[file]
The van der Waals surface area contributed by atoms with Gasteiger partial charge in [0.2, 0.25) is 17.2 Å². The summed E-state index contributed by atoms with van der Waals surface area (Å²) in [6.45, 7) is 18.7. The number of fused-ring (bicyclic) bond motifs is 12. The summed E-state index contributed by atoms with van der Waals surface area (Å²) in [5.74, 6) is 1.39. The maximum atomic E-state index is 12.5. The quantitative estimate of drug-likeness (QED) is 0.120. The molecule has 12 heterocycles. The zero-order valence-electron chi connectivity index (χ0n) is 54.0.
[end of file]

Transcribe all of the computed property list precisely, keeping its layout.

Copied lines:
The van der Waals surface area contributed by atoms with Gasteiger partial charge in [0.2, 0.25) is 17.2 Å². The summed E-state index contributed by atoms with van der Waals surface area (Å²) in [6.45, 7) is 18.7. The number of fused-ring (bicyclic) bond motifs is 12. The summed E-state index contributed by atoms with van der Waals surface area (Å²) in [5.74, 6) is 1.39. The maximum atomic E-state index is 12.5. The quantitative estimate of drug-likeness (QED) is 0.120. The molecule has 12 heterocycles. The zero-order valence-electron chi connectivity index (χ0n) is 54.0.